Monday, August 20, 2012

Yankeetorial: Let us now ponder a Redsock collapse for the ages

Last year, Boston's championship dream endured to the final night of the season. This year, it didn't make Labor Day.

Folks, this is epic, historic... worthy a Jared Diamond book. This is Ozymandius. This is a narrative poem by a blind ancient Greek. We have witnessed one of the most spectacular downfalls in sports history - no, human history. The great Boston run that began in 2002 has ended, ten years later.

We have been there. Boston is Steinbrennerian, circa 1986. Nick Punto is Lenn Sakata, John Lackey is Ed Whitson, and Carl Crawford is Danny Tartabull. Larry Luccino is Murray Cook, John Henry is wavy-haired George, and the city of Boston is the ever-burning Bronx of yesterday, as piloted by Dick Young, Abe Beam and Bernie Goetz.

They chased away their team captain, their manager and their general manager - architects of two World Championships - with pitch forks.

They traded Kevin Youkilis just to be rid of Kevin Youkilis.

They ran Papelbon out of town, just as they did Roger Clemens and Wade Boggs nearly a generation earlier.

They booed Johnny Damon so lustily that, despite all he'd done for them, he refused to return.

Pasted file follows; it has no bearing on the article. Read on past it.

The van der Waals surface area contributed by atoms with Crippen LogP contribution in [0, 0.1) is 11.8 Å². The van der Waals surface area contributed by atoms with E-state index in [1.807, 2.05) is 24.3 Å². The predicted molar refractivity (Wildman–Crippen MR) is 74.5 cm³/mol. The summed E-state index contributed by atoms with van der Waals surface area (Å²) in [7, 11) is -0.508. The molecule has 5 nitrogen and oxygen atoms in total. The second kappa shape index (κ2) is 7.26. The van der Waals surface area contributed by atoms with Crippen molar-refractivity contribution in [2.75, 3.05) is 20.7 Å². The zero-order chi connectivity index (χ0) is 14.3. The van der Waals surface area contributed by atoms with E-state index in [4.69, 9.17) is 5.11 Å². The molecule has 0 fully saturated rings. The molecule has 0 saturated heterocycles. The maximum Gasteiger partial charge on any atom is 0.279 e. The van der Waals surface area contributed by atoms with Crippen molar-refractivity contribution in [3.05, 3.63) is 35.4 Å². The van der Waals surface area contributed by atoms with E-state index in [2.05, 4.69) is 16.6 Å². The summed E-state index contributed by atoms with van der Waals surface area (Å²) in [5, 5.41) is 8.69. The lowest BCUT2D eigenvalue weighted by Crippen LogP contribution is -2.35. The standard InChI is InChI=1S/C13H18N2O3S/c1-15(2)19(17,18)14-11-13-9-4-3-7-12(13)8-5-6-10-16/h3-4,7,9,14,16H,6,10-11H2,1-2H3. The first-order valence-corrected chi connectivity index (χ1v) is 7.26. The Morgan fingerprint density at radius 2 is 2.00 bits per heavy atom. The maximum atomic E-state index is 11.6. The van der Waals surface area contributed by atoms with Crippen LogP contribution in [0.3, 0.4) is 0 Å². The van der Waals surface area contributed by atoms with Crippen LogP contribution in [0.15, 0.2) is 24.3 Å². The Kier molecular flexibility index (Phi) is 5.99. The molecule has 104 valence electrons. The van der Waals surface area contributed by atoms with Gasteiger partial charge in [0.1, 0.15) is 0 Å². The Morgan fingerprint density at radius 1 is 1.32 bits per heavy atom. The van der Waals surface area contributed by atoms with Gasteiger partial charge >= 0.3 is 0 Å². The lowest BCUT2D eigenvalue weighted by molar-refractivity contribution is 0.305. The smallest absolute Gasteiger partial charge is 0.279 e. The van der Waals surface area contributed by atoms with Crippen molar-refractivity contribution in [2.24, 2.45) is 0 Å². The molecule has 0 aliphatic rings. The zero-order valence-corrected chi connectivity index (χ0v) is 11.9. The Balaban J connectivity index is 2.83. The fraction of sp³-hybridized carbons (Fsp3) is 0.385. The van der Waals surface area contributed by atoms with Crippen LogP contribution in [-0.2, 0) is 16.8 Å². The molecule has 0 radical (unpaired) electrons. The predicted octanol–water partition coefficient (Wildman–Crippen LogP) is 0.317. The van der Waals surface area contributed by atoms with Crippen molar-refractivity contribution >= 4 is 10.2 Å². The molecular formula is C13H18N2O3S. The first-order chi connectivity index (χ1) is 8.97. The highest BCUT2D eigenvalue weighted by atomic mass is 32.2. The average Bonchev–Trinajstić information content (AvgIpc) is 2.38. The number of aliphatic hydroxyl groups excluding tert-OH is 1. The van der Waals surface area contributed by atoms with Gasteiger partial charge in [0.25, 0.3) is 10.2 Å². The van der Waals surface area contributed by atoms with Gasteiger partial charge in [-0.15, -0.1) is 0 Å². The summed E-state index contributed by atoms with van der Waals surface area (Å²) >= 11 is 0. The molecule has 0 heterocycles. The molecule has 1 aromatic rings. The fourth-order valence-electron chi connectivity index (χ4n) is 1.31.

Oh, and did I mention that Curt Schilling will not be a future candidate for U.S. Senate?

Two Redsocks - Josh Beckett and David Ortiz - remain from the 2004 team, which blew a mile-deep crater into our lives. It is likely that neither will return next year. Boston has had enough. Will Middlebrooks is the future. They intend to press REBOOT.

Listen: This is what humanity does best. We rise, and then we fall. Hard. One day, the Mayans run Mexico. Then, kaboom, they're gone, and we can't even understand their calendar.

What is world history other than the sad fate of great baseball teams - the lost colonies, the lost civilizations, and the hubris of dynasties that were suddenly obliterated by a storm or a microbe or a pretty face?

Let the PBS historians argue about what really happened to Boston. But today, as we dance on their grave, let us face the reality of our own brief moment in the sunlight.

Nothing lasts forever.

One of these days, Derek Jeter will close his locker, and we will never see the likes of him again.

One of these days, Mariano Rivera will say it's over, and no one like him will ever appear in pinstripes.

Blink, and 10 years go by.

And 10 years in baseball is a career.

Boston (2002-12) is no more. Our rivalry is moving to Baltimore. Long live the Varitek Redsocks. Next time we see them, it will be in an old-timers day game.

(Oh, and if Chavez retires, should we sign Youk in the off-season as backup 3B?)


Joe said...

Beckett was still on the Marlins in 2004. Big Fatti is the only one left from that team after they traded Big Head Youk and the monsters.

bennyboy said...
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